In 35mm terms, I generally work as you suggest.
However, the depth-of-field in 6x6 with a standard (80mm) lens is considerably shorter than in 35mm with a standard (50mm) lens. With the 180mm Mamiya lens the DoF is *much* shorter than I'm used to! This, and the inability to check, is repeatedly tripping me up.
For landscape work I am quite often finding that I haven't allowed a wide enough aperture for my composition and either the foreground or the background is soft. In another case I wanted selective DoF for a contre-jour dewy spider-webbed cross in a graveyard. When I check the neg afterwards I find that one side of the cross is sharp as a tack whilst the other is softer than I feel I can get away with, even at 10x8. (I'm currently looking at the possibility of doing this with a paper interneg to give the whole thing a softer, more textured feel... but I may well be in "sow's ear" territory! )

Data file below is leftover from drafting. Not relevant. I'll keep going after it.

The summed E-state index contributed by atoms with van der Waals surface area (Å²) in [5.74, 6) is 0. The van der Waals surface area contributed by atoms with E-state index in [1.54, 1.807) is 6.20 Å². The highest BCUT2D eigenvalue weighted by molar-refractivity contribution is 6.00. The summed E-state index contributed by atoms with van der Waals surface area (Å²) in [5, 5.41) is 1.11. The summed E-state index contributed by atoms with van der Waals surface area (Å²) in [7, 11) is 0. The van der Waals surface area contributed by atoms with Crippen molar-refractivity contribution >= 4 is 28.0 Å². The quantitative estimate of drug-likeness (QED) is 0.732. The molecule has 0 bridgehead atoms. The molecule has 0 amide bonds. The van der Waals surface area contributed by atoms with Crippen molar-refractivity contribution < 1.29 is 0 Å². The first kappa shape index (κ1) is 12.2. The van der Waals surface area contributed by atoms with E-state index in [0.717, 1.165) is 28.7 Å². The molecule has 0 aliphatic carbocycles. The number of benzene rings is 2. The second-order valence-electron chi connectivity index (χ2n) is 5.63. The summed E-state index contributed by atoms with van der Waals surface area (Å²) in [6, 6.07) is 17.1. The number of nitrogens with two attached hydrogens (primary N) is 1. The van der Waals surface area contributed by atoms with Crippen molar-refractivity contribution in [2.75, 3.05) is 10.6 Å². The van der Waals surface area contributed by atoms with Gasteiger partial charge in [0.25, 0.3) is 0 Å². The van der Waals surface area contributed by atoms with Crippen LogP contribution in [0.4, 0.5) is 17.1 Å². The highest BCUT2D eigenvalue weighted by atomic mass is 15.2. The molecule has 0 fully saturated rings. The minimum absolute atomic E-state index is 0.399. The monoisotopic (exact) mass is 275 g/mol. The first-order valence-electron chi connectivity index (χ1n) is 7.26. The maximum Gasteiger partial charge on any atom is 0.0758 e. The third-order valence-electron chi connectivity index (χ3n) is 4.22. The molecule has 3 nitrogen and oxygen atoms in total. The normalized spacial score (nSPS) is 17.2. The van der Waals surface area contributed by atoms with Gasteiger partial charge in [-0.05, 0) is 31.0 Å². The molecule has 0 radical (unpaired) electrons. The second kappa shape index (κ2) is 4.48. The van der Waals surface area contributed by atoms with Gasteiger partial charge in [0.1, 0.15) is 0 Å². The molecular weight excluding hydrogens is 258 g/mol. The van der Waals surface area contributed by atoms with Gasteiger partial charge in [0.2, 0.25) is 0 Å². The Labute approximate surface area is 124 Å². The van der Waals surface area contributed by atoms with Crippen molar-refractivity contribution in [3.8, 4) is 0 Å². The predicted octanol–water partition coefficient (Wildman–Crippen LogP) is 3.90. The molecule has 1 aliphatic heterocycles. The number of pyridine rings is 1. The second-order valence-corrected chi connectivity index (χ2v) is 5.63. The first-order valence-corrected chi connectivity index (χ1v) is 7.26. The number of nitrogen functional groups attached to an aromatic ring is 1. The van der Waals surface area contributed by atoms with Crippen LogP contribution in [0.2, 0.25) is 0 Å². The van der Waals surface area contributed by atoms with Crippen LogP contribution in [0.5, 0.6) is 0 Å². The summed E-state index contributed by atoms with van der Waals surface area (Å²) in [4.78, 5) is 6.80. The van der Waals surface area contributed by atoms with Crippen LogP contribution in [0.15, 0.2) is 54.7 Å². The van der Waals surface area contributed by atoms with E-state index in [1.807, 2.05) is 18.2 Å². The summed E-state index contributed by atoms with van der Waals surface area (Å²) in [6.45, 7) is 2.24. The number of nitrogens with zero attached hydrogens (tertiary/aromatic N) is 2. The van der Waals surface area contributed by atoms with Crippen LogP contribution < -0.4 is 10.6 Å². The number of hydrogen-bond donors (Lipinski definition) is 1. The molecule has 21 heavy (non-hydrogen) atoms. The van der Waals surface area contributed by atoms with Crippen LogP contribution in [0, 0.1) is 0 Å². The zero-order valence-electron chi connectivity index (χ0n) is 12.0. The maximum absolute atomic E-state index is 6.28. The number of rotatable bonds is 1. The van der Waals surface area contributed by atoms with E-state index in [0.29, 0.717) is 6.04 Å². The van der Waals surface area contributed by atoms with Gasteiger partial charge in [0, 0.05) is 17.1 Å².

I find the distance scales on the C330S very imprecise and (in my inexperienced hands) useless. Others may (and apparently do) find differently. I'm not very good at guessing distances. Others may be (and apparently are) better.
The idea of a laser rangefinder may well be overkill, but on the other hand may speed my learning process i.e. "The hyperfocal near point for this lens at this aperture is *this* much which makes it about that rock *there*. The hyperfocal focussing distance is *this* much which makes it that mossy patch *there*. Job's a good 'un!"
I did a quick search online and apparently I'm not the only one who thinks this method may have merit. Unfortunately the products the other chaps are using are only available on the other side of the pond and the ones over here are ridiculously pricey.
In the meantime I'll keep practicing and bracket my apertures more. If it were easy it wouldn't be fun!
All the best